Thornton hoping to avoid another lockout

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Thornton hoping to avoid another lockout

SAN JOSE -- For Joe Thornton and a select few San Jose Sharks that are in already back in town, its business as usual at the teams practice facility.

On Thursday at Sharks Ice, Thornton, who spent the majority of his summer in Switzerland and Canada, and new teammate Brad Stuart were the only two players to lace them up in preparation for the upcoming 2012-13 season. The time was generally spent stretching and skating laps, as the pair of veterans work at getting back into playing shape after four months off. Patrick Marleau, Antti Niemi and Thomas Greiss were also in the building, but didnt skate on this day, instead opting for an off-ice workout.

Unfortunately, though, Thornton and the rest of the NHL constituency have to pay as much attention to whats happening off the ice and as what they need to do to on it. The latest round of collective bargaining talks on Thursday in Toronto only provided more pessimism that the season will actually start on time, with commissioner Gary Bettman telling reporters that the two sides remain far apart on key economic issues.

The Sharks are scheduled to open the regular season on Oct. 12 in Anaheim, while training camp starts in less than a month on September 21. The likelihood of those two events actually happening on time seems like a long shot, at best.

The current CBA expires on September 15. A second lockout in the last eight years of business is on the horizon.

And thats not very appealing to the Sharks captain.

After living it the one year and not playing in the NHL, you definitely dont want to do it again. I love to play, its my joy to play hockey. Thats what I love to do, said Thornton.

Last time when they told us we couldnt, it was heartbreaking. But, we still have got a couple weeks left of negotiations. Hopefully, they can figure things out and let us play. It would be a shame if we didnt.

There arent many players still in the league that sacrificed more than the Sharks captain in 2004-05. Thornton had just completed the first year of a three-year, 20 million contract with Boston, meaning he failed to collect almost 7 million in the last lockout. He turned 25 in the summer of 2004, and was just entering the prime of his career. Thornton finished third in the league in scoring in 2002-03 with 101 points, and had 73 points, tied for the 16th in the league, in 2003-04.

RELATED: Joe Thornton career stats 2011-2012 game logs

Its probably safe to assume that certain NHL owners are pinning at least a portion of their hard-line strategy in CBA negotiations on the hope that players like Thornton, and other veterans like Patrick Marleau, Jarome Iginla, Dan Boyle, Marty Brodeur and Daniel Alfredsson to provide some pressure on the rest of the union to make sure the season starts as soon as possible. Another lengthy lockout, along with more lost wages that will never be recovered, wont sit well with players that have already sacrificed so much.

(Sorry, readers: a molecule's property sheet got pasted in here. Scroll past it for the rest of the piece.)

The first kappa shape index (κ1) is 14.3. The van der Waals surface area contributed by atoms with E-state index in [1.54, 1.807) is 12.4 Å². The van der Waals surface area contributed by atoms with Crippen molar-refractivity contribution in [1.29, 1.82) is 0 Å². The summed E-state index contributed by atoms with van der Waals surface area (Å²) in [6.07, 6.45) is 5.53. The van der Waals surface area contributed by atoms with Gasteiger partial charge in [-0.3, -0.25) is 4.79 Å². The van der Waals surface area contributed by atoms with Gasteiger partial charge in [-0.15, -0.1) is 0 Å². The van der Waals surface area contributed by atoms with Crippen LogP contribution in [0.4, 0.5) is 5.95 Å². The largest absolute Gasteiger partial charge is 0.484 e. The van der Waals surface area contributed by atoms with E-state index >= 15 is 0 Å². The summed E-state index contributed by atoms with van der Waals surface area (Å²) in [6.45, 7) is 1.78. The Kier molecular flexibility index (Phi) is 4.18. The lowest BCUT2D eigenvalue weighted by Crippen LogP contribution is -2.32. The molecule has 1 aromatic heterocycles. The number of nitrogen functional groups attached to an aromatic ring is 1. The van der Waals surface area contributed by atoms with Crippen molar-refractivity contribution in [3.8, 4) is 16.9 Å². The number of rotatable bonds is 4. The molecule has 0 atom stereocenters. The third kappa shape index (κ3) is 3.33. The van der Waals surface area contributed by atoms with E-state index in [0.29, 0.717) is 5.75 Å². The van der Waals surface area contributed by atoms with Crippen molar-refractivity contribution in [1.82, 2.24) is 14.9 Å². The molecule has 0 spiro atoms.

Thornton wasnt willing to go there, not surprisingly, but did articulate that every single player in the union has the opportunity to express his views.

Theres 800 guys in this union, and everybody gets a voice, said Thornton, whos keeping abreast of union matters via text messages, conference calls and the NHLPA website. Everybody understands what happened in 2004. I dont know how many guys or percentage of the union was a part of that, but it was nasty.

There are a lot of relatively new players that havent gone through this and this is the first go round. Theyve got to be informed, and make sure they go to the player meetings and make sure they are in the conference calls to see whats going on, and understand whats going on. Im sure they want to play, and as hockey players, we all want to play.

There was a report last week out of Switzerland that Thornton would return to HC Davos, where he played in 2004-05 and maintains a residence close by, in the event of another long lockout. Thorntons older brother and agent John Thornton shot that down, though, and Joe himself said hes not concerned with relocating just yet, even though its assuredly crossed his mind.